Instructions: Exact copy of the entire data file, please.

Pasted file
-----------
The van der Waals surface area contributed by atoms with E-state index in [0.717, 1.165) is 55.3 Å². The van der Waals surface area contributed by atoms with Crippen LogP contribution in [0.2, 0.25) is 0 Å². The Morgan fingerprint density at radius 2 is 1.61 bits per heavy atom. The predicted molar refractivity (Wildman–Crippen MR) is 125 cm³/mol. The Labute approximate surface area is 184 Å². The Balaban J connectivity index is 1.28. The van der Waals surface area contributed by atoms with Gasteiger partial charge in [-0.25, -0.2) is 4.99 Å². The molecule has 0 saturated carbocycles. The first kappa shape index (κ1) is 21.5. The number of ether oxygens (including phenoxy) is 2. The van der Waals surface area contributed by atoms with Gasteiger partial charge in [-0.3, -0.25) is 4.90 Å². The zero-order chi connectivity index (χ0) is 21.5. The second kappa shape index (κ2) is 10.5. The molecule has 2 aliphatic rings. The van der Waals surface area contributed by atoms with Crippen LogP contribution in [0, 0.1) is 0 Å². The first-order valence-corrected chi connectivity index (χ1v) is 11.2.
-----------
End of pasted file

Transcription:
The van der Waals surface area contributed by atoms with E-state index in [0.717, 1.165) is 55.3 Å². The van der Waals surface area contributed by atoms with Crippen LogP contribution in [0.2, 0.25) is 0 Å². The Morgan fingerprint density at radius 2 is 1.61 bits per heavy atom. The predicted molar refractivity (Wildman–Crippen MR) is 125 cm³/mol. The Labute approximate surface area is 184 Å². The Balaban J connectivity index is 1.28. The van der Waals surface area contributed by atoms with Gasteiger partial charge in [-0.25, -0.2) is 4.99 Å². The molecule has 0 saturated carbocycles. The first kappa shape index (κ1) is 21.5. The number of ether oxygens (including phenoxy) is 2. The van der Waals surface area contributed by atoms with Gasteiger partial charge in [-0.3, -0.25) is 4.90 Å². The zero-order chi connectivity index (χ0) is 21.5. The second kappa shape index (κ2) is 10.5. The molecule has 2 aliphatic rings. The van der Waals surface area contributed by atoms with Crippen LogP contribution in [0, 0.1) is 0 Å². The first-order valence-corrected chi connectivity index (χ1v) is 11.2.